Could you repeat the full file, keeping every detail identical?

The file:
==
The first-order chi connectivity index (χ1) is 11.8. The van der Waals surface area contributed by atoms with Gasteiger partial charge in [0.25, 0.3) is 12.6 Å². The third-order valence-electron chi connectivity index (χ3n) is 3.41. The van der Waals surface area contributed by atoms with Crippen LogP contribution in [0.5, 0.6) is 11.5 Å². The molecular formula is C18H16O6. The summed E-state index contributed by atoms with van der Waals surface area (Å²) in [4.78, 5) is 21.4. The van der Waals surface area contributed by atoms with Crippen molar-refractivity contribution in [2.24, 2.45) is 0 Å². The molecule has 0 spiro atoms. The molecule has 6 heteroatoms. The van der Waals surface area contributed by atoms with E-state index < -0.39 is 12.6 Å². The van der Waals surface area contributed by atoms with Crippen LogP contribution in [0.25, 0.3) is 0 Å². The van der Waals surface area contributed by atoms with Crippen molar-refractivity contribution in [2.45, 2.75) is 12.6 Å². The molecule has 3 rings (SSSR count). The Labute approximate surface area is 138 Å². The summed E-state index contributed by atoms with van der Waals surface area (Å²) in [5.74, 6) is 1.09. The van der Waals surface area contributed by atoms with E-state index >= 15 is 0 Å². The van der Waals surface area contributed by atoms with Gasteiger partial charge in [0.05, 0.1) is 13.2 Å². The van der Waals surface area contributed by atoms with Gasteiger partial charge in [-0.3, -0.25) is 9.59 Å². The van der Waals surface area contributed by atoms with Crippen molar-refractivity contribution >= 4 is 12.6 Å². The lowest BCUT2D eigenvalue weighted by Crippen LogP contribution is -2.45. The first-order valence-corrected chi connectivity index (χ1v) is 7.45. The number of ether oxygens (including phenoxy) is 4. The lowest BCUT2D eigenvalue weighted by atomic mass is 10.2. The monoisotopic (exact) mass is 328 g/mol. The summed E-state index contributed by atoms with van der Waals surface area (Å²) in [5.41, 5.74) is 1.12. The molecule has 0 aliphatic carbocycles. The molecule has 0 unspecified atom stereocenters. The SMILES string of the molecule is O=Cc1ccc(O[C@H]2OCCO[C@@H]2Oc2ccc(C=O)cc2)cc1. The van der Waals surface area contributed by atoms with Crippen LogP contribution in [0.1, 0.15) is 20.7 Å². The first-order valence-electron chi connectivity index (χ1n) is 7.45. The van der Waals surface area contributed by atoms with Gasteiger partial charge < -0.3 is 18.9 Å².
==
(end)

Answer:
The first-order chi connectivity index (χ1) is 11.8. The van der Waals surface area contributed by atoms with Gasteiger partial charge in [0.25, 0.3) is 12.6 Å². The third-order valence-electron chi connectivity index (χ3n) is 3.41. The van der Waals surface area contributed by atoms with Crippen LogP contribution in [0.5, 0.6) is 11.5 Å². The molecular formula is C18H16O6. The summed E-state index contributed by atoms with van der Waals surface area (Å²) in [4.78, 5) is 21.4. The van der Waals surface area contributed by atoms with Crippen molar-refractivity contribution in [2.24, 2.45) is 0 Å². The molecule has 0 spiro atoms. The molecule has 6 heteroatoms. The van der Waals surface area contributed by atoms with E-state index < -0.39 is 12.6 Å². The van der Waals surface area contributed by atoms with Crippen LogP contribution in [0.25, 0.3) is 0 Å². The van der Waals surface area contributed by atoms with Crippen molar-refractivity contribution in [2.45, 2.75) is 12.6 Å². The molecule has 3 rings (SSSR count). The Labute approximate surface area is 138 Å². The summed E-state index contributed by atoms with van der Waals surface area (Å²) in [5.74, 6) is 1.09. The van der Waals surface area contributed by atoms with E-state index >= 15 is 0 Å². The van der Waals surface area contributed by atoms with Gasteiger partial charge in [0.05, 0.1) is 13.2 Å². The van der Waals surface area contributed by atoms with Gasteiger partial charge in [-0.3, -0.25) is 9.59 Å². The van der Waals surface area contributed by atoms with Crippen molar-refractivity contribution >= 4 is 12.6 Å². The lowest BCUT2D eigenvalue weighted by Crippen LogP contribution is -2.45. The first-order valence-corrected chi connectivity index (χ1v) is 7.45. The number of ether oxygens (including phenoxy) is 4. The lowest BCUT2D eigenvalue weighted by atomic mass is 10.2. The monoisotopic (exact) mass is 328 g/mol. The summed E-state index contributed by atoms with van der Waals surface area (Å²) in [5.41, 5.74) is 1.12. The molecule has 0 aliphatic carbocycles. The molecule has 0 unspecified atom stereocenters. The SMILES string of the molecule is O=Cc1ccc(O[C@H]2OCCO[C@@H]2Oc2ccc(C=O)cc2)cc1. The van der Waals surface area contributed by atoms with Crippen LogP contribution in [0.1, 0.15) is 20.7 Å². The first-order valence-electron chi connectivity index (χ1n) is 7.45. The van der Waals surface area contributed by atoms with Gasteiger partial charge < -0.3 is 18.9 Å².